Reading Quim Monzó’s short stories is always refreshing experience, a kind of cleansing of the palate after imbibing too many stories in the American vein. In Monzó there is little interest in the well written story and its obligatory finish with an apropos epiphany. His characters are seldom explored in strong emotional terms, instead they exist within the irrepressible march of time. In other words, events happen, characters perform their roles, but there is no reason why, it just is. The lack of explanation comes because Monzó and his narrators are always distant, keeping what is before them at arms length. It can feel cold, uncaring, but at his best it makes for a literature of perceptive descriptions and, surprisingly, empathetic stories that never loose his sense of humor, akin to that of Thomas Bernhard’s in the Voice Imitator.
While A Thousand Morons still has the touches of the comedic and the satiric, there is something more personal, too. In the first of the two sections, the stories are more personal, less distant from every day experience. There is still humor, but it is a humor that comes from contrasting a typically emotive subject against the absurdities of his telling. It isn’t that the injection of accessible experiences have weekend his work, it has allowed him to contrast play with the genre and retarget his humor at something new.
In the first story, Mr. Beneset, a son visits his father in a nursing home. The description is given in a dead pan third person that after the first paragraph which gives just the most minimal back story, becomes almost a dialog with stage direction. The father is a talker and performs a kind of elderly stream of consciousness, bouncing from one topic to another: the beauty of the Cuban aide, the thought of death, the deaths of his neighbors. These are not new ideas for a story. Monzó turns things around, though, because all the time they are talking the man’s father is dressing as a woman. It is mater of fact, as all things are in his stories. It doesn’t mater why he is doing it to the characters. They already know why. It puts the locus of exploration on the reader and opens up the story, moving it past the visit, to an alternate vision. The humor, which is surprising for Monzó, is moderated, and he uses the contrast of the father’s clothing to reenliven the dilemmas of old age and family.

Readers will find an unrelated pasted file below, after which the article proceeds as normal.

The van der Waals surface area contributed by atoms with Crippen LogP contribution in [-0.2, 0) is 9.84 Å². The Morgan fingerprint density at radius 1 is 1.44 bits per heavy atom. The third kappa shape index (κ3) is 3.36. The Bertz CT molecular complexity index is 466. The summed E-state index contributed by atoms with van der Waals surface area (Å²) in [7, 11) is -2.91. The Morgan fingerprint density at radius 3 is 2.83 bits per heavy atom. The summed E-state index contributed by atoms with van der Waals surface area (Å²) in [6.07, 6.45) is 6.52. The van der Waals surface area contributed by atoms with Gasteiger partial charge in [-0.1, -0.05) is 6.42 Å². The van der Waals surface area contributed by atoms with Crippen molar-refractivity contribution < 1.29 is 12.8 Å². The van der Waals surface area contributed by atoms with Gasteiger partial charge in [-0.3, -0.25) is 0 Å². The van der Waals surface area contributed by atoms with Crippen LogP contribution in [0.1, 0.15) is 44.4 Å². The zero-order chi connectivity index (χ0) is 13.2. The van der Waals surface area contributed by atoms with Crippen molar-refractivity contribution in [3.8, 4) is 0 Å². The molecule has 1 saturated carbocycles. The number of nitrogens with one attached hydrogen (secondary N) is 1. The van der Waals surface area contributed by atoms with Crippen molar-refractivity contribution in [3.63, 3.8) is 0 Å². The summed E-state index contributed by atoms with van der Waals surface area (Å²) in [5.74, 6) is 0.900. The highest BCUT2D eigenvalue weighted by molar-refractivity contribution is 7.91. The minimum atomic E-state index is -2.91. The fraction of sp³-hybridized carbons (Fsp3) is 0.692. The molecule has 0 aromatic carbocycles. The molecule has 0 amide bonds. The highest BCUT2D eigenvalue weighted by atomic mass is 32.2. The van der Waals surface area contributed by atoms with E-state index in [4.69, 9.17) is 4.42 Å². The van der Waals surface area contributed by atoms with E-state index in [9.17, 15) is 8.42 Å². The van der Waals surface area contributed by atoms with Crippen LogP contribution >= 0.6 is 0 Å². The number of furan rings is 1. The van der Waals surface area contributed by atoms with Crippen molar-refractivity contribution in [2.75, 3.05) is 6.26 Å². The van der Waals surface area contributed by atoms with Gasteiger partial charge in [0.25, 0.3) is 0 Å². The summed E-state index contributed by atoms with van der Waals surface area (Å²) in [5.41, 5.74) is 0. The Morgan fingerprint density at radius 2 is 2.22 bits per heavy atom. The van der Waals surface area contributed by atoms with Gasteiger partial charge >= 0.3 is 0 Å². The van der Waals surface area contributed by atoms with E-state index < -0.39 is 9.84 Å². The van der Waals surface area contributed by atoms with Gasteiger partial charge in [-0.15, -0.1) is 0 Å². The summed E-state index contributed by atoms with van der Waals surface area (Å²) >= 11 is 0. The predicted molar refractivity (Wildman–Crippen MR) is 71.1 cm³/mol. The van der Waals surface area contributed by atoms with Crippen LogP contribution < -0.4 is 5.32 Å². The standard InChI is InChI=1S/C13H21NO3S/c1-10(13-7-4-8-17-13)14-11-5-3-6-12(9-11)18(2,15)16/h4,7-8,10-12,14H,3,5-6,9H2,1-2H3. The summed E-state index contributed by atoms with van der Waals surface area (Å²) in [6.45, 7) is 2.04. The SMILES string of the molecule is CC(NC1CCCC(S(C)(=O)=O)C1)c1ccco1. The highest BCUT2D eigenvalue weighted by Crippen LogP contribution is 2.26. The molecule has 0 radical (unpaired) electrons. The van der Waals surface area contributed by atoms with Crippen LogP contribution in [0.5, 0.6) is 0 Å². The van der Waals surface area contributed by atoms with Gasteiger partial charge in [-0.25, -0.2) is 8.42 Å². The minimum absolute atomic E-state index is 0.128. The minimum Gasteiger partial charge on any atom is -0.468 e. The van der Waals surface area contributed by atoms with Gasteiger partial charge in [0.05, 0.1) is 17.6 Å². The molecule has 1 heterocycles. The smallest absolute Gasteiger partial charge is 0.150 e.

The Coming of Spring mines similar territory, describing a man–there is no name–as he visits his parents in an old age home. It is a story of repetition: his visits; their problems; and the surprising ability of an old couple to survive so long. They survive as much by habit as by will and, the Monzós repetitive text underscores that. Many of the paragraphs that open the little sections all start with the phrase, A man… The habit of the elderly couple, is mirrored in the prose. The repetition lends a sense of melancholy as the man walks through the old apartment where the couple once lived and now stands vacant. A physical memory that has been left to deteriorate like the couple in the home. And like the couple it also continues on as if by habit. What makes the story so strong is the distance the reader feels between the characters. There is no comforting resolution here and it is in that distance, the separation of the son from the reader that the real emotional power resides.
While those two stories overpower the rest of the collection and give Monzó’s work, for the first time, a heavier, less comedic weight, the humor from his other works is evident throughout the collection. In Saturday, echoing Carver, a woman tries to erase her ex from her life. First its the photos. Next the furniture, until she attempts to destroy everything he has ever touched which is either impossible, or self destructive depending on how far one wants to take it. Of course the story is purely physical. There are no insights, just the illogical end of removing all physical memories of a lover. It is an unsettling idea.
For fans of Monzós more flippant and philosophical sides, there are still plenty of stories where the absurdity of an experience becomes an maddening experience. These are the typical Monzó story where the completely absurd, although often common place occurrence, becomes an overwhelming experience. In Praise, an author makes a passing comment that he enjoyed an up an coming author’s book. Soon the the young author begins to hound the established author until the tables turn and the nice, off handed comment the established author gave, becomes his down fall. It is a typically Monzonian story in that something small can bring so many problems. It is the kind of story he excels at. It also underlies a kind of cynicism that pervades his work, as if what ever one does you will fail in some way. It is an idea I rarely see in American fiction, but in continental fiction it seems to show up quite often. On one hand, you have American optimism always finding a better tomorrow, even when everything is going to hell. And contrasting is a realism that seems cynical, but is really an outlook guided by precedent that knows how easy it is for the simple to turn into complete horror. Monzó is full of that idea, which is why this collection with its turn towards the personal seemed more startling.
Monzós stories deserve to be better known. His humor, cynicism and insight are a great antidote to short stories that can seem tiresome in their perfected resolution. With this collection, Monzó has show that the distant and skeptical stance can even be used in more personal settings.